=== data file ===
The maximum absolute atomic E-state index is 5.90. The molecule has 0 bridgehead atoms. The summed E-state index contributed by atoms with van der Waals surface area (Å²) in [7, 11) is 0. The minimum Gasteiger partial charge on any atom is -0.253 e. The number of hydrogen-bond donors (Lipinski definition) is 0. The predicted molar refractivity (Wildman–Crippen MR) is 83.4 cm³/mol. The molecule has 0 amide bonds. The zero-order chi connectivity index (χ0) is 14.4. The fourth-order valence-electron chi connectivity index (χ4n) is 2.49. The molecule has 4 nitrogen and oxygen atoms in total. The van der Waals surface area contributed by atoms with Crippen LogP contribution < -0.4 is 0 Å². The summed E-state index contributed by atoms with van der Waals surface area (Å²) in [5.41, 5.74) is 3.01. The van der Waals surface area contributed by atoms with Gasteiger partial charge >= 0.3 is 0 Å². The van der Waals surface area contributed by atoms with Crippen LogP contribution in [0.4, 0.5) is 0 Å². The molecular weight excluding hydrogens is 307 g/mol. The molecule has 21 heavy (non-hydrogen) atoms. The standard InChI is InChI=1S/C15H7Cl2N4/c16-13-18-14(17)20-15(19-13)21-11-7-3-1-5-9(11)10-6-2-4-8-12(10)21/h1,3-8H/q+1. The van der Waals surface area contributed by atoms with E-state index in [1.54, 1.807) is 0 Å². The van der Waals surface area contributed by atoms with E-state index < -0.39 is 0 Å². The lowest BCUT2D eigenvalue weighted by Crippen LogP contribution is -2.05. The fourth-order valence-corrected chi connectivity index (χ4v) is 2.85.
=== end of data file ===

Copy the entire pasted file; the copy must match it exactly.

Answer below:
The maximum absolute atomic E-state index is 5.90. The molecule has 0 bridgehead atoms. The summed E-state index contributed by atoms with van der Waals surface area (Å²) in [7, 11) is 0. The minimum Gasteiger partial charge on any atom is -0.253 e. The number of hydrogen-bond donors (Lipinski definition) is 0. The predicted molar refractivity (Wildman–Crippen MR) is 83.4 cm³/mol. The molecule has 0 amide bonds. The zero-order chi connectivity index (χ0) is 14.4. The fourth-order valence-electron chi connectivity index (χ4n) is 2.49. The molecule has 4 nitrogen and oxygen atoms in total. The van der Waals surface area contributed by atoms with Crippen LogP contribution < -0.4 is 0 Å². The summed E-state index contributed by atoms with van der Waals surface area (Å²) in [5.41, 5.74) is 3.01. The van der Waals surface area contributed by atoms with Gasteiger partial charge >= 0.3 is 0 Å². The van der Waals surface area contributed by atoms with Crippen LogP contribution in [0.4, 0.5) is 0 Å². The molecular weight excluding hydrogens is 307 g/mol. The molecule has 21 heavy (non-hydrogen) atoms. The standard InChI is InChI=1S/C15H7Cl2N4/c16-13-18-14(17)20-15(19-13)21-11-7-3-1-5-9(11)10-6-2-4-8-12(10)21/h1,3-8H/q+1. The van der Waals surface area contributed by atoms with E-state index in [1.54, 1.807) is 0 Å². The van der Waals surface area contributed by atoms with E-state index < -0.39 is 0 Å². The lowest BCUT2D eigenvalue weighted by Crippen LogP contribution is -2.05. The fourth-order valence-corrected chi connectivity index (χ4v) is 2.85.